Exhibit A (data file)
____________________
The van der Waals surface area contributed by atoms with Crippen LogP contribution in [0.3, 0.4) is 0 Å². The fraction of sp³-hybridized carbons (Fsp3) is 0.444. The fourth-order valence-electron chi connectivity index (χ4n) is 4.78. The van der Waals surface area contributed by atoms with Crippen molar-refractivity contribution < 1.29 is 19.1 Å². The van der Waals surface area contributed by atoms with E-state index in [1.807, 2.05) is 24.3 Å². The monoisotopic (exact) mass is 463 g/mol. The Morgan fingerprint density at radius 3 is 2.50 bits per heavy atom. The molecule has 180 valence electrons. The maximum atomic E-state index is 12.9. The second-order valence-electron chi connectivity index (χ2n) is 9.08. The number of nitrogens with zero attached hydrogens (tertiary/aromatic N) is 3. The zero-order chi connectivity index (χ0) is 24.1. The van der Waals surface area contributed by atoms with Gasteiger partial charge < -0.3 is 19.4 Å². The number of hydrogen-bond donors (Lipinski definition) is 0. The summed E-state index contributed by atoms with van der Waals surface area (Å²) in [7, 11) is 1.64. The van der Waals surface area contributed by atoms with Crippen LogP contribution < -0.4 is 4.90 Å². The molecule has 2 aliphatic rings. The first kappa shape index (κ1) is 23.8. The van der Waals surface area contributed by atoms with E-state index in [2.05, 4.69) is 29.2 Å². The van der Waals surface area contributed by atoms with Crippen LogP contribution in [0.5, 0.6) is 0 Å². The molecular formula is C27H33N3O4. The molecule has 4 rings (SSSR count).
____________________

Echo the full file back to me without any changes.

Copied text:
The van der Waals surface area contributed by atoms with Crippen LogP contribution in [0.3, 0.4) is 0 Å². The fraction of sp³-hybridized carbons (Fsp3) is 0.444. The fourth-order valence-electron chi connectivity index (χ4n) is 4.78. The van der Waals surface area contributed by atoms with Crippen molar-refractivity contribution < 1.29 is 19.1 Å². The van der Waals surface area contributed by atoms with E-state index in [1.807, 2.05) is 24.3 Å². The monoisotopic (exact) mass is 463 g/mol. The Morgan fingerprint density at radius 3 is 2.50 bits per heavy atom. The molecule has 180 valence electrons. The maximum atomic E-state index is 12.9. The second-order valence-electron chi connectivity index (χ2n) is 9.08. The number of nitrogens with zero attached hydrogens (tertiary/aromatic N) is 3. The zero-order chi connectivity index (χ0) is 24.1. The van der Waals surface area contributed by atoms with Gasteiger partial charge < -0.3 is 19.4 Å². The number of hydrogen-bond donors (Lipinski definition) is 0. The summed E-state index contributed by atoms with van der Waals surface area (Å²) in [7, 11) is 1.64. The van der Waals surface area contributed by atoms with Crippen LogP contribution < -0.4 is 4.90 Å². The molecule has 2 aliphatic rings. The first kappa shape index (κ1) is 23.8. The van der Waals surface area contributed by atoms with E-state index in [2.05, 4.69) is 29.2 Å². The van der Waals surface area contributed by atoms with Crippen LogP contribution in [0.5, 0.6) is 0 Å². The molecular formula is C27H33N3O4. The molecule has 4 rings (SSSR count).